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Mental Health

These states’ education departments are focusing on mental health

One in five adults in the U.S. are believed to be afflicted with mental illness, while almost half of those cases began during a person’s teenage years, according to the National Institute of Mental Health. Suicide is the leading cause of death for people 10 to 24 years old, according to the Centers for Disease Control and Prevention. The New York education department strives to combat that issue by teaching its students the importance of understanding mental health.

Due to a 2016 law, New York public schools began teaching courses on understanding mental health and mental illnesses on July 1, 2018. This will allow students to look for signs of mental illness in themselves and others and know the right avenues to take to seek help.

“The public is finally coming around to the notion that to properly address mental health issues, we must first acknowledge and openly discuss them,” said MaryEllen Elia, the state’s education commissioner, in a statement provided by the Mental Health Association.

Since New York is the first state in the U.S. to pass such a law, there is little guidance on the curriculum that should be taught. The Mental Health Association will assist the state in creating appropriate lessons.

“This groundbreaking law lays the path to better health for all New Yorkers,” said Glenn Liebman, CEO of the Mental Health Association in New York to the Democrat and Chronicle. “While first starting in schools, we believe that ultimately this law will have a far-reaching effect for communities across New York state.”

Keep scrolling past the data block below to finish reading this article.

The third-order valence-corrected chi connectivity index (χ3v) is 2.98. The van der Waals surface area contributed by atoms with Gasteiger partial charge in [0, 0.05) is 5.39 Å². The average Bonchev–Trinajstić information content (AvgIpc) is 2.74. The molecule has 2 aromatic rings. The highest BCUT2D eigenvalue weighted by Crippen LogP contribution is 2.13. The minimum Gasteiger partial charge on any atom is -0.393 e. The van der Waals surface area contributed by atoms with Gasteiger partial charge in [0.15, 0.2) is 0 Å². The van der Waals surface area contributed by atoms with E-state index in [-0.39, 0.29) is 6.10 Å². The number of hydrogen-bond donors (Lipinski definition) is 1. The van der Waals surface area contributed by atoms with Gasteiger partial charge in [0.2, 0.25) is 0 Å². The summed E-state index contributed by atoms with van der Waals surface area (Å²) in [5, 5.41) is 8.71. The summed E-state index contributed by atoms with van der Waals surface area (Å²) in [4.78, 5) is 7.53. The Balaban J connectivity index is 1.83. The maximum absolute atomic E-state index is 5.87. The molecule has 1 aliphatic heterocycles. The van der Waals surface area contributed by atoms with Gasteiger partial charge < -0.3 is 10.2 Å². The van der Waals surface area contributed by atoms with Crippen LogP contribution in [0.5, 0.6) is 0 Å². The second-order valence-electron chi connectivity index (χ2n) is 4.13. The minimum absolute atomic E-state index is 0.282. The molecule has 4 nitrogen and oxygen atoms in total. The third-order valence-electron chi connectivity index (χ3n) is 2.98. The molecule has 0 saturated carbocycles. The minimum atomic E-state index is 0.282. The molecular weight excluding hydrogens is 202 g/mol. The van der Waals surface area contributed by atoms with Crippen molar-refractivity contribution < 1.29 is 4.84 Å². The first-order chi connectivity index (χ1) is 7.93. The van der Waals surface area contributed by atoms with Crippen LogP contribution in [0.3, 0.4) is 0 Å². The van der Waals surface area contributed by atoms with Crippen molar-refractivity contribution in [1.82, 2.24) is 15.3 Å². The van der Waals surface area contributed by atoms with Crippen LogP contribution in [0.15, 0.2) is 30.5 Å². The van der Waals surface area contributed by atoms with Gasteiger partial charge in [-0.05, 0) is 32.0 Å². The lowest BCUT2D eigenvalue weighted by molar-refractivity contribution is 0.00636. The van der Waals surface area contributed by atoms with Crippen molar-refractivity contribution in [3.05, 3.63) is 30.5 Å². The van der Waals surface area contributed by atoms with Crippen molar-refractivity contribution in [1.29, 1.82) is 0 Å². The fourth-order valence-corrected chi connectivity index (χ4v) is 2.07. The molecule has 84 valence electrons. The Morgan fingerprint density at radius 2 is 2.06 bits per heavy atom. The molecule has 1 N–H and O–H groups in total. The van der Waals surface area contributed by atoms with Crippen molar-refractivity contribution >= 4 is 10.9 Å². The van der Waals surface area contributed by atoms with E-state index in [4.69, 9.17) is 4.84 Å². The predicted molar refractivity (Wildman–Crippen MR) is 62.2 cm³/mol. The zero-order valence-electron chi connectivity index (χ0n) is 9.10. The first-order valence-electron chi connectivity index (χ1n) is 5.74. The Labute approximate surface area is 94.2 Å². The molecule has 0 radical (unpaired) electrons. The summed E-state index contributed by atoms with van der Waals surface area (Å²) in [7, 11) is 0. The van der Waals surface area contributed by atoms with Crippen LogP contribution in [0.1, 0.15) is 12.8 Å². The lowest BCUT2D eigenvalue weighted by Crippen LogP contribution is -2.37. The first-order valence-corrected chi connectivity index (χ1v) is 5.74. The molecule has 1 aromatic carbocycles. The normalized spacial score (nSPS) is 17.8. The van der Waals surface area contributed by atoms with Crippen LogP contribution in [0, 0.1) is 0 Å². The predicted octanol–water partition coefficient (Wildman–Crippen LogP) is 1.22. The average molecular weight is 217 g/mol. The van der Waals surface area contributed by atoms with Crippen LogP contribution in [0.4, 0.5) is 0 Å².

Virginia is following suit after Sen. Creigh Deeds sponsored the state’s mental health bill after listening to a presentation from high schoolers in Albermarle County in 2017. The students presented a proposal for addressing mental health in schools and increasing counseling staff. The legislation passed in April 2018.

“I was impressed by their thoughtfulness because a lot of these young people had seen bullying,” Deeds said. “They had seen depression. They had seen classmates that had died by suicide. It’s part of tearing down the stigma and providing some equality with those that struggle with mental health.”

New York and Virginia are paving the way for mental health education in the U.S., which is something our country desperately needs. Without open discussion of mental health, those struggling are oftentimes left feeling alone and helpless. While discussion of mental health takes place in the aftermath of mass shootings and other crimes, there is hardly ever talk about mental health in mass media. The two states are taking a step in the right direction and hopefully other states will follow.

“When young people learn about mental health, and that it is an important aspect of overall health and well-being, the likelihood increases that they will be able to effectively recognize signs and symptoms in themselves and others and will not know where to turn for help—and it will decrease the stigma that attaches to help-seeking,” Elia tells NBC News BETTER.

Kristen completed her undergraduate degree in journalism at West Virginia University in May 2019. She is currently pursuing her master's degree in the Integrated Marketing Communications program at WVU. During undergrad, she was the managing editor of Her Campus at WVU and editor-in-chief of Mirage Magazine in the 2018-2019 year. Kristen is currently the student editor at 100 Days in Appalachia and a freelance writer for West Virginia-based publications. Previously, she has served as the communications and marketing intern for the WVU Eberly College of Arts and Sciences, a writing and editing intern for New South Media and a photographer for the Daily Athenaeum. She is an avid fan of alt-rock, photography and advocating for women's equality and the prevalence of solutions journalism. Kristen hopes to one day report on internet culture and technology. 
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